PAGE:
Compressed Air Massage

In 1954, Jacques Courtin [1921-2007] opened his Centre de Traitement Clarins at 35 Rue Tronchet, Paris. The following year he applied for a patent – granted in 1957 – for a pneumatic massage machine. Coutin’s inspiration for the device apparently came from newsreel images he saw of a test pilot in an open cockpit.

One day at the movies, a scene in the newsreel gives Jacques Courtin an idea.
“There was this test pilot flying in an open cockpit. His face was obviously exposed to the outside air and you could see his skin rippling with the force of the wind.”
Jacques Courtin recognizes the effect. It is exactly what happens with a properly executed Wetterwald maneuver massage—the skin “flutters,” just like a slack sail on a boat. The waves of air neither pinched the pilot’s skin nor wrinkled it, neither pulled at nor distended it. They did not seem to hurt it in any way. In fact they appeared to act like a form of treatment.
In a flash Jacques Courtin realizes the great benefits to the human body of harnessing the power of air.

(Courtin, 2006, pp. 54-55)

The ‘Wetterwald maneuver’ is a massage movement created by Félix Wetterwald [1869-1935] in which the skin is pinched and rolled using the thumbs and fingers of both hands.

The newsreel that inspired Coutin may have been similar to the one below. This film of volunteers subjected to wind speeds of up to 457 mph was captured in 1946 by the American National Advisory Committee for Aeronautics (NACA) Langley Research Center.

1946 Volunteer at NACA enduring wind speeds

Above: 1946 Volunteer at NACA.

To put his treatment idea into effect, Coutin needed a source of compressed air. Fortunately, one was readily at hand – the Paris pneumatic system.

Paris pneumatic system

Paris, like many other major cities in the days before fax and email, had laid down an extensive system of pneumatic pipes through the underground passages originally created to house the city’s sewerage system.

Underground tubes of the Paris pneumatic system

Above: Underground tubes of the Paris pneumatic system. The tubes ran through the vaulted sewers built by Georges-Eugène Haussmann [1809-1891] during the renovation of Paris between 1853 and 1870.

In 1955, the year Coutin submitted his patent, the Paris pneumatic system was the largest in the world, processing more than 11 million documents annually through over 450 kilometers of piping.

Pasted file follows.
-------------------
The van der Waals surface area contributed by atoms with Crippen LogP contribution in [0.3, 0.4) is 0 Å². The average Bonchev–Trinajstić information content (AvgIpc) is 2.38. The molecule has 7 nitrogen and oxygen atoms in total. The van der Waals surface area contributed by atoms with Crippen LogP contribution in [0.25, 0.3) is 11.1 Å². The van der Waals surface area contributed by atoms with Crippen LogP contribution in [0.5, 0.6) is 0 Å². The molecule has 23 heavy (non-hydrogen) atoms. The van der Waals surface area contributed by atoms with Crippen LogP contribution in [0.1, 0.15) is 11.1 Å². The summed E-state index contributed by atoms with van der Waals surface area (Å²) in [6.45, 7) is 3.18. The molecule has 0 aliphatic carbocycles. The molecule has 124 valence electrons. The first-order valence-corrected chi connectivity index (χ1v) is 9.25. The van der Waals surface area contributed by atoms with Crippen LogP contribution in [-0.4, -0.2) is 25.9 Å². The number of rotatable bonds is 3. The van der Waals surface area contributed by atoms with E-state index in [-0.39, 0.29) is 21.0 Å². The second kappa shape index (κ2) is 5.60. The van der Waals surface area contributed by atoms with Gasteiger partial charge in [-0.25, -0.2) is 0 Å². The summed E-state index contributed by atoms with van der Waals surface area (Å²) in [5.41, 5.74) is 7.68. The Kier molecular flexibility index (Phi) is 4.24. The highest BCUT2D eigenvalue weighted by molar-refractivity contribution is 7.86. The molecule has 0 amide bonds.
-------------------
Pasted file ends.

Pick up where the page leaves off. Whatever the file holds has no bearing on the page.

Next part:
1971 Paris pneumatic system

Above: 1971 Map of the Paris pneumatic system begun in 1867.

The Paris system was managed by the Société Urbaine d’Air Comprimé (SUDAC). Once Coutin obtained permission to use the SUDAC compressed air network he set about designing and building a regulating mechanism and nozzles to deliver the compressed air.

1957 Clarins

Above: 1957 Jacques Courtin’s designs for a table with hose connection to the Paris pneumatic system (Fig. 1) and for two nozzles (Fig. 2 and Fig. 3) (French patent: FR1138679A, 1957).

Clarins pneumatic massage machine

Above: Clarins compressed air massage.

Coutin was not the first person to use the Paris pneumatic system in a beauty treatment. In the 1920s, compressed air from the system was used to cool the heads of customers undergoing permanent wave treatments.

Edna Kent Forbes of Paris tells, in one of her “Beauty Chats,” how compressed air is being used to lessen the discomforts of ladies undergoing the painful process of the “permanent artificial hair wave” at the hands of the Parisian beauty experts. …
It is a tropical experience for the patient, for a great deal of heat is generated in the spools. The whole apparatus looks like some device of the Spanish Inquisition. This is where the compressed air comes in, for the operator stands beside the victim and blows a current of air from a rubber hose over the scalp to alleviate the suffering. Every beauty parlor or barber shop in Paris may have compressed air at its command, for it is piped through the streets just as gas and water are in other cities.